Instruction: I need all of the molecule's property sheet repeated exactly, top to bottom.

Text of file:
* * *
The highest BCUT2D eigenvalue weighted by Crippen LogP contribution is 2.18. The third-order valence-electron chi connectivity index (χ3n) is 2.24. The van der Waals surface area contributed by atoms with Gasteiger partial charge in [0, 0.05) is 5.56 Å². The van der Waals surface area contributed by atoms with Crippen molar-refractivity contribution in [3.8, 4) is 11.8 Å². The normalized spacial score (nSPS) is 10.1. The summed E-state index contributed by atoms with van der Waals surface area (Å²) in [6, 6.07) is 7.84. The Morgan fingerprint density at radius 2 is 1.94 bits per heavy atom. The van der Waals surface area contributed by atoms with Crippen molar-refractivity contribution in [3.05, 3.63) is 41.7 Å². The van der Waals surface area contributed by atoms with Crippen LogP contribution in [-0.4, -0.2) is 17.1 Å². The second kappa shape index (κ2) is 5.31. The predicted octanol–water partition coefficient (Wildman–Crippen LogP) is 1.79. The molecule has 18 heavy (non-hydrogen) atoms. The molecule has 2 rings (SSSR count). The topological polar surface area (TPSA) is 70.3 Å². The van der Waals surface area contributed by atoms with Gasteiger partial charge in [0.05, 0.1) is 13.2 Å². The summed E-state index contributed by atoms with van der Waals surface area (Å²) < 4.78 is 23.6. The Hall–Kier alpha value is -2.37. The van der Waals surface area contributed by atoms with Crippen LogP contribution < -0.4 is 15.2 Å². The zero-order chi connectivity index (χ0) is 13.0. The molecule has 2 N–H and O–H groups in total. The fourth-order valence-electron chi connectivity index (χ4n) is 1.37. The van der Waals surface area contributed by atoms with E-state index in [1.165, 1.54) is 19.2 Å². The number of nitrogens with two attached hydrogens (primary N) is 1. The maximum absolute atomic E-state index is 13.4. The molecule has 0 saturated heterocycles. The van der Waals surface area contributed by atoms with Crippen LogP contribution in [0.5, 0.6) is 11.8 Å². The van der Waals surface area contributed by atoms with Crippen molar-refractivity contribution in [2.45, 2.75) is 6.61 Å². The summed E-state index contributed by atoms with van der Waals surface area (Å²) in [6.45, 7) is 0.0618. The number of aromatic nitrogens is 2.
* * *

The highest BCUT2D eigenvalue weighted by Crippen LogP contribution is 2.18. The third-order valence-electron chi connectivity index (χ3n) is 2.24. The van der Waals surface area contributed by atoms with Gasteiger partial charge in [0, 0.05) is 5.56 Å². The van der Waals surface area contributed by atoms with Crippen molar-refractivity contribution in [3.8, 4) is 11.8 Å². The normalized spacial score (nSPS) is 10.1. The summed E-state index contributed by atoms with van der Waals surface area (Å²) in [6, 6.07) is 7.84. The Morgan fingerprint density at radius 2 is 1.94 bits per heavy atom. The van der Waals surface area contributed by atoms with Crippen molar-refractivity contribution in [3.05, 3.63) is 41.7 Å². The van der Waals surface area contributed by atoms with Crippen LogP contribution in [-0.4, -0.2) is 17.1 Å². The second kappa shape index (κ2) is 5.31. The predicted octanol–water partition coefficient (Wildman–Crippen LogP) is 1.79. The molecule has 18 heavy (non-hydrogen) atoms. The molecule has 2 rings (SSSR count). The topological polar surface area (TPSA) is 70.3 Å². The van der Waals surface area contributed by atoms with Gasteiger partial charge in [0.05, 0.1) is 13.2 Å². The summed E-state index contributed by atoms with van der Waals surface area (Å²) < 4.78 is 23.6. The Hall–Kier alpha value is -2.37. The van der Waals surface area contributed by atoms with Crippen LogP contribution < -0.4 is 15.2 Å². The zero-order chi connectivity index (χ0) is 13.0. The molecule has 2 N–H and O–H groups in total. The fourth-order valence-electron chi connectivity index (χ4n) is 1.37. The van der Waals surface area contributed by atoms with E-state index in [1.165, 1.54) is 19.2 Å². The number of nitrogens with two attached hydrogens (primary N) is 1. The maximum absolute atomic E-state index is 13.4. The molecule has 0 saturated heterocycles. The van der Waals surface area contributed by atoms with Crippen LogP contribution in [0.5, 0.6) is 11.8 Å². The van der Waals surface area contributed by atoms with Crippen molar-refractivity contribution in [2.45, 2.75) is 6.61 Å². The summed E-state index contributed by atoms with van der Waals surface area (Å²) in [6.45, 7) is 0.0618. The number of aromatic nitrogens is 2.